The flirtatious wife of a writer’s lover with güldürüsü. Married screenwriter (Let the glass), conflict with his wife, Dudu. is to leave the house. Meanwhile, gangsters chasing Haley (Canan Ceylan), writer’s refuge in his house. Make up a lie to stay at home. Hale senaristen rapprochement between them begins. However, writer’s aunt comes home one day. Aunt, sees bride for the first time, introduces as his wife, screenwriter This time the repair work in the home, Shabana (Yuksel Gözen) income. Saban recognizes the writer’s real wife. Returning home cabinets can not understand a thing. Dudu (Dilber month) when we go back home one day, everything is revealed.
Language: Japanese (English .srt subs)
A rebellious youth caught up in the student protests of the turbulent 1960s unintentionally kills a policeman before setting out on a violent and passionate crime spree in director Toshio Okuwaki’s classic piece of Japanese erotica. Arrested for his crime, the young man is en route to jail when he breaks away from the authorities and stumbles across a beautiful but suicidal young woman on the beach. As the impulsive pair enter into a intense romance that frequently threatens to erupt into violence, it becomes increasingly obvious that their lives, however brief they may be, will now be forever changed.
Color: Black and White
For more than a month, eating only powered sugar, a woman tries to deal with a breakup: she paints her room twice, removes the furniture, writes and rewrites a letter to her lover, clarifying all she had said. She spreads the pages on the floor. She lies down and waits. Finally, her sugar eaten, she is hungry and leaves. She flags down a truck; she and the trucker drive through the dark, stopping at a diner and bars. He asks for a hand job, she complies. He talks about his wife, children, and sex life. She arrives at the flat of her lover, a woman, who tells her she cannot stay. She says she is hungry, so her lover feeds her then allows her to stay the night. They make love.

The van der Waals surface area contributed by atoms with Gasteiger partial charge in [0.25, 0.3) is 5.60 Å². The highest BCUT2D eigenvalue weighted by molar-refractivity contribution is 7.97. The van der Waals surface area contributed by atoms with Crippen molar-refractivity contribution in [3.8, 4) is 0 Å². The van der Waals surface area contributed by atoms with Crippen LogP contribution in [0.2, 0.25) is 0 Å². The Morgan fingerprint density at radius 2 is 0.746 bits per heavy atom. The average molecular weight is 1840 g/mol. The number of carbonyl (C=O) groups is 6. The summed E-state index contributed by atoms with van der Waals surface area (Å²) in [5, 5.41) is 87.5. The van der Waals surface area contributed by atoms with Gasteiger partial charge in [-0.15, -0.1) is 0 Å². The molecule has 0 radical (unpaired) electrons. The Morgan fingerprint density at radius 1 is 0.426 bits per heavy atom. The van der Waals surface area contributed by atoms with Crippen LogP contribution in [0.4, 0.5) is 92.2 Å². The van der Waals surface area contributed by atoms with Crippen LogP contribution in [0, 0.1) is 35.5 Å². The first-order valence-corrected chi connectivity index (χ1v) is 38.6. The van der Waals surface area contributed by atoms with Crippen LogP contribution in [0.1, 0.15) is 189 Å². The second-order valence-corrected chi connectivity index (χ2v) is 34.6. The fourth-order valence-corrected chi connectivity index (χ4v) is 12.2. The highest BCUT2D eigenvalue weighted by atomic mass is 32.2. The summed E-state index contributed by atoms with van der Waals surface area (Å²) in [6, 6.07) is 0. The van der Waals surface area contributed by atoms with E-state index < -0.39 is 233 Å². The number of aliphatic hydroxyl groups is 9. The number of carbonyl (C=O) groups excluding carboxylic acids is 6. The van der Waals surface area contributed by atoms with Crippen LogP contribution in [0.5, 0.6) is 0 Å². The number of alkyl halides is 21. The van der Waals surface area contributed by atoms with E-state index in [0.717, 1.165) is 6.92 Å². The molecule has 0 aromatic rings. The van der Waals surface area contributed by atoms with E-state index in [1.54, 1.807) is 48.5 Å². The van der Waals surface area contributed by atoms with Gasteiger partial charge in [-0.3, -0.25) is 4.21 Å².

Country: France / UK / Germany / Spain
Jay, a failed musician, walked out of his family and now earns a living as head bartender in a trendy London pub. Every Wednesday afternoon a woman comes to his house for graphic, almost wordless, sex. One day Jay follows her and finds out about the rest of her life (and that her name is Claire). This eventually disrupts their relationship.
Country: Italy | UK
An alienated 15-year-old, (Freddie Cunliffe) forced to move away from his friends in London when his family relocates to rural Devon, struggles with the change and becomes an observer of the family. His mother (Tilda Swinton) is pregnant, his dad (Ray Winstone) is vocally abusive, and his 18 year old sister (Lara Belmont) is sexually active and open to her brother. However, the boy guesses at and finds that he is correct that his father has had sexual relations with his sister.
A captivating work of art.
A film dealing with the subjects of rape and incest could easily be sensationalistic and, consequently, undermine the very issues it supposedly tackles. It is, therefore, highly commendable, and testament to Tim Roth’s skill as a director, that the War Zone does not cheapen its plot by doing this, but instead, provides a sensitive, dignified and beautiful treatment of the devastating effects of a father’s depravity on the rest of his family, and, indeed, on himself.